Anger Against God

In the end, it is not God that disappoints. It is not God that disillusions us. We do it to ourselves.


Our image of God is not necessarily a true one. If it were, there wouldn’t be so many people who appear angry at God for the bad things that happen in life. In other words, for not living up to their misconceptions.

Jesus’ crucifixion was such an example of how easily anger can be used against God when we put our desires above our needs – when we put our will above His. As long as Jesus acted in the way people expected and desired Him to, Jesus was celebrated. Shortly before His death, in fact, Jesus arrived in Jerusalem to adoring crowds who expected or hoped He would fulfill the prophesy of being their savior. Later, after fulfilling the prophecy in a way that met neither the crowds’ expectations or desires, those same crowds turned on Him and killed Him.

“As Jesus and the disciples approached Jerusalem, and were near the town of Bethphage on the Mount of Olives, Jesus sent two of them into the village ahead. ‘Just as you enter,’ he said, ‘you will see a donkey tied there, with its colt beside it. Untie them and bring them here. If anyone asks you what you are doing, just say, ‘The Master needs them,’ and there will be no trouble.’ This was done to fulfill the ancient prophecy, ‘Tell Jerusalem her King is coming to her, riding humbly on a donkey’s colt!’ The two disciples did as Jesus said, and brought the animals to him and threw their garments over the colt for him to ride on. And some of the crowd threw down their coats along the road ahead of him, and others cut branches from the trees and spread them out before him. Then the crowds surged on ahead and pressed along behind, shouting, ‘God bless King David’s Son!’ … ‘God’s Man is here!’ …. ‘Bless him, Lord!’… ‘Praise God in highest heaven!’ The entire city of Jerusalem was stirred as he entered. ‘Who is this?’ they asked. And the crowds replied, ‘It’s Jesus, the prophet from Nazareth up in Galilee.” (Matthew 21:1-11)

But the crowds had misunderstood the prophecy. They were limited in their understanding by their own desires and their unwillingness to listen to the truth that Jesus spoke. By focusing on their own desires and not allowing their expectations to be challenged, they failed to comprehend God’s purpose. They failed to recognize the Son of God.

When Jesus came into Jerusalem that day, he came not as an earthly king descended from King David’s royal bloodline to liberate God’s people from Roman occupation, but rather as a king not of this world. The salvation Jesus offered was not freedom from Rome, but freedom from the consequences of sin – eternal death. Jesus said of His followers, “They are not part of this world any more than I am.” (John 17:16)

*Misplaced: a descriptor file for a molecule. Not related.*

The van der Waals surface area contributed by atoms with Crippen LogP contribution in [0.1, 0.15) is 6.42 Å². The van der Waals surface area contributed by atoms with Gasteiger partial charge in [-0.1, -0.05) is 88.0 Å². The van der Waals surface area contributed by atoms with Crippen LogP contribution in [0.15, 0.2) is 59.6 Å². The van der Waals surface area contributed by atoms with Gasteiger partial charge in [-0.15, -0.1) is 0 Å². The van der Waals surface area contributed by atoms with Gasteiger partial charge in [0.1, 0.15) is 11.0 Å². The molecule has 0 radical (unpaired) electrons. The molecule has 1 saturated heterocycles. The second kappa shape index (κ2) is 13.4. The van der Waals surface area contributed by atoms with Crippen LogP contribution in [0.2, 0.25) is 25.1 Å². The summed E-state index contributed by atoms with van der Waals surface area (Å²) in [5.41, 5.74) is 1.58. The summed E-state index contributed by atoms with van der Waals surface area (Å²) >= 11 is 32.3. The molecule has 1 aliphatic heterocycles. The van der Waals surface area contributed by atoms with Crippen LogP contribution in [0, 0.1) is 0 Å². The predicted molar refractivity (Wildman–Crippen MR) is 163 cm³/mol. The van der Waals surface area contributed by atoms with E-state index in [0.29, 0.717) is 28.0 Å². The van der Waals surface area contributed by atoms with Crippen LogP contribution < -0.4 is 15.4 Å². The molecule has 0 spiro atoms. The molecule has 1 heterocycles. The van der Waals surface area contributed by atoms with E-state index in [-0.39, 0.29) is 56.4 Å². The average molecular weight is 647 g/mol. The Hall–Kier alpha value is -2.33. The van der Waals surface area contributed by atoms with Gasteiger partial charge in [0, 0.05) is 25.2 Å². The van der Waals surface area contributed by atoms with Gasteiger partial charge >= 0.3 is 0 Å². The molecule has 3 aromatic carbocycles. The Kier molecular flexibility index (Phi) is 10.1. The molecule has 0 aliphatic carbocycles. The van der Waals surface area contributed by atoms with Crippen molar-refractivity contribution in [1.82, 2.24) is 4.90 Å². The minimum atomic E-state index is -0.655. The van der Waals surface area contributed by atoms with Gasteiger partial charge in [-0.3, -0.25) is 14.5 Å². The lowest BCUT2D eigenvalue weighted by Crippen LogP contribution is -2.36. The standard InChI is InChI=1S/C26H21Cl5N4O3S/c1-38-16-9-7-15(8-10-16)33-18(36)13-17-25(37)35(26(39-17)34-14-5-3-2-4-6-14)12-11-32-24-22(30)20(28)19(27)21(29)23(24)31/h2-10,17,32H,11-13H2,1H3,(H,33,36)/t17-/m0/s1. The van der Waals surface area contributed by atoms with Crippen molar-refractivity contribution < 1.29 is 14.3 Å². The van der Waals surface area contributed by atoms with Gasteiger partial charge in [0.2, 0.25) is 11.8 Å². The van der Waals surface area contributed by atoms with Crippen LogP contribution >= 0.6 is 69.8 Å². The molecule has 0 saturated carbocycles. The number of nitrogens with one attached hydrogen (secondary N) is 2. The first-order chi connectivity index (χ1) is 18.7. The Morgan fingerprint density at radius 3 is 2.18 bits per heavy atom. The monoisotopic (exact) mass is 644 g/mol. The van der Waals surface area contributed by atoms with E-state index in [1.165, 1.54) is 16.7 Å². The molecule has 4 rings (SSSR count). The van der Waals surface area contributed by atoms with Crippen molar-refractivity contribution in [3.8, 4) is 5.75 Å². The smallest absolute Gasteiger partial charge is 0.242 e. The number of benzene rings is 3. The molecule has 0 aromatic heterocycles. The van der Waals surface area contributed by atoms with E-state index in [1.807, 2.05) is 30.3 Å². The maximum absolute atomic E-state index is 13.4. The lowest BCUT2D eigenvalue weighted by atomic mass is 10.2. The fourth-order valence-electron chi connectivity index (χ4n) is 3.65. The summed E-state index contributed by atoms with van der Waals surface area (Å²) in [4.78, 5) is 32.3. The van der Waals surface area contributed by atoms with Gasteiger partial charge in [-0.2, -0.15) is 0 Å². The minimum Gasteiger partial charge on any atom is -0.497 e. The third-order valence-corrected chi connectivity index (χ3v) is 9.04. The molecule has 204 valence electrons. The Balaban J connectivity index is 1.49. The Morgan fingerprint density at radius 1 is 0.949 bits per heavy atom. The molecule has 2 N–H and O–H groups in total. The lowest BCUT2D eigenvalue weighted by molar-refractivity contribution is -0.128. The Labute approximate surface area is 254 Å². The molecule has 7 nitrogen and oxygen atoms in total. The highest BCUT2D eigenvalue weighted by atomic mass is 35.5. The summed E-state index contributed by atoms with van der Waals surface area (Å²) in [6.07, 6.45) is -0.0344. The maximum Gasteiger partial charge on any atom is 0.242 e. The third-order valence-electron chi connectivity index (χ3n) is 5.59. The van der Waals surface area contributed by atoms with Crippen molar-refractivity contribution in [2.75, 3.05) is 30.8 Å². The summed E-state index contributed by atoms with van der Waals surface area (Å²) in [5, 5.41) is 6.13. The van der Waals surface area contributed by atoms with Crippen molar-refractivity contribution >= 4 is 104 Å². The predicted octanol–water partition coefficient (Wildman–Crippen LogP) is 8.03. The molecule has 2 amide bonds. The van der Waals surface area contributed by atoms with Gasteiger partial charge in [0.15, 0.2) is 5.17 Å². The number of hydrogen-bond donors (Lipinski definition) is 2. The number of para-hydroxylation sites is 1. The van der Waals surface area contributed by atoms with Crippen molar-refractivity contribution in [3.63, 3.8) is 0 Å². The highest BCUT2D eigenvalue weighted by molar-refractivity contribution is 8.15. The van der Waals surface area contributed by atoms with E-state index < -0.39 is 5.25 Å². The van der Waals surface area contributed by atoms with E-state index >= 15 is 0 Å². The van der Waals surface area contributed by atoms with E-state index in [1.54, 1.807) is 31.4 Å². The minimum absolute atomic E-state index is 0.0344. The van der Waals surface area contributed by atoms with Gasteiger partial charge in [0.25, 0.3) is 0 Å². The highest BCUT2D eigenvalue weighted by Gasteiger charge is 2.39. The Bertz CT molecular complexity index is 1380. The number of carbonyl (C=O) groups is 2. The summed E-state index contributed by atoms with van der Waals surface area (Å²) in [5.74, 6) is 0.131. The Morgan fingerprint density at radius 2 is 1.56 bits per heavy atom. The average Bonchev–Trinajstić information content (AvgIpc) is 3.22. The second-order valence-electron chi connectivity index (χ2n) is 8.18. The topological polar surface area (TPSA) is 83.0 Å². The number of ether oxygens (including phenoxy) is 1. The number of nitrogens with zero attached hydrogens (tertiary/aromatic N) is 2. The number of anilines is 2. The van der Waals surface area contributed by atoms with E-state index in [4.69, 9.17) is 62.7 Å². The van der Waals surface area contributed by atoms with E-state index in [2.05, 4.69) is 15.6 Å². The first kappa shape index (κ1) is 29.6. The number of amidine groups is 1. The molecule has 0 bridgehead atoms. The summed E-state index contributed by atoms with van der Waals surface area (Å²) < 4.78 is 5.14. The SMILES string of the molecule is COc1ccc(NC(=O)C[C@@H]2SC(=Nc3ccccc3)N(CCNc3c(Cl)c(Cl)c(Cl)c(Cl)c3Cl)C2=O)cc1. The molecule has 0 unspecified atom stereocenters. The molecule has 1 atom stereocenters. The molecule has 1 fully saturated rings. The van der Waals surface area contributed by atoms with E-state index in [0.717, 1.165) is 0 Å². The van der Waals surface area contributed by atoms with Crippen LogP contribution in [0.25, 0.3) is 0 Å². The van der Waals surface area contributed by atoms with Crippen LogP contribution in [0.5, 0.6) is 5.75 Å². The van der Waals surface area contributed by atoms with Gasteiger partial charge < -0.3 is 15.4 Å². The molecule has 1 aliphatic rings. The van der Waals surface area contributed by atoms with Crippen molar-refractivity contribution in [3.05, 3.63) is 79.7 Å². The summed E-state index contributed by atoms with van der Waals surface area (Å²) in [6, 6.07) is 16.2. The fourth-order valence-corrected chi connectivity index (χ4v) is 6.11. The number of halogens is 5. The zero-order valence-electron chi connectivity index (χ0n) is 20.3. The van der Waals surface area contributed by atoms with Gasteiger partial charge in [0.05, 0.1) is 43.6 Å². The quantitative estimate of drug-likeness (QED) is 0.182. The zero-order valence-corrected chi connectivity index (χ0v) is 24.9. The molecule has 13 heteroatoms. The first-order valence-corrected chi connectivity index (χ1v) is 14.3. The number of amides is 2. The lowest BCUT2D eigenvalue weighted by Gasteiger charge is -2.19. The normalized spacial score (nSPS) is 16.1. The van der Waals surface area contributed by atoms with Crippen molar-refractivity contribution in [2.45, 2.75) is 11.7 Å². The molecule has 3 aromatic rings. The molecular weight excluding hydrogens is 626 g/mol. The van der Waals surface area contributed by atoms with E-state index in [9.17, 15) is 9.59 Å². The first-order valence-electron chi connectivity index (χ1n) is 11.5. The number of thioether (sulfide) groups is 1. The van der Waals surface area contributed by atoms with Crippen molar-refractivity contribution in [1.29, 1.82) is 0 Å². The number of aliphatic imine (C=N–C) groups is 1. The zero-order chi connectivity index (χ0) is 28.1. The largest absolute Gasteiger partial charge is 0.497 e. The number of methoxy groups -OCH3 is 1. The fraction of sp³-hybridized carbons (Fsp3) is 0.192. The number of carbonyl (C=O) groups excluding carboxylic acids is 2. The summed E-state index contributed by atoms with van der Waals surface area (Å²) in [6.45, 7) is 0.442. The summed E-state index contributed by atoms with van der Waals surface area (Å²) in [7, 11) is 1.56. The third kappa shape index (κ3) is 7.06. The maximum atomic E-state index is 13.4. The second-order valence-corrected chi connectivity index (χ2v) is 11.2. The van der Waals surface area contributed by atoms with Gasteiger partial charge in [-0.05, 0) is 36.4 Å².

Not surprisingly, when Jesus failed to live up to the crowd’s earthly expectations, they became enraged and turned against Him. They tortured and crucified Him without understanding that Jesus had fulfilled the prophecy.

And we still do that today, I think, when we get angry with God for not satisfying our desires or living up to our expectations of Him – with little regard to whether our desires or expectations reflect God’s nature or Scripture’s meaning. Without challenging ourselves to know God intimately through prayer and reading the Bible, we set ourselves up for disillusionment and disappointment.

We set ourselves up for disappointment by wishing God to do something or be something He is not, or by interpreting Scripture to meet false expectations and desires that are inconsistent with God’s purposes.

But there is hope. God is loving, merciful, and forgiving and He wants us to know the truth. By examining our faith through prayer, Scripture, and fellowship with other believers, we can expand our knowledge of God’s nature and purpose. We can dispel cultural and personal falsehoods about God that subordinate His Word to our desires, fears, and misconceptions. We can have a meaningful and intimate relationship with God, through Christ, enabling us to become the best versions of ourselves that we can be.

Jesus invites us to have a personal relationship with God. But one that is based on truth and not illusion. One where a loving relationship with God will supplant all anger and recrimination against Him. One that enables us to accept Jesus as our promised savior.

Jesus prayed, “I am not praying for these (believers) alone but also for the future believers who will come to me because of the testimony of these. My prayer for all of them is that they will be of one heart and mind, just as you and I are, Father – that just as you are in me and I am in you, so they will be in us, and the world will believe you sent me.” (John 17:20-21)


Photo Credit: butterbits via Flickr (CC BY-SA 2.0)

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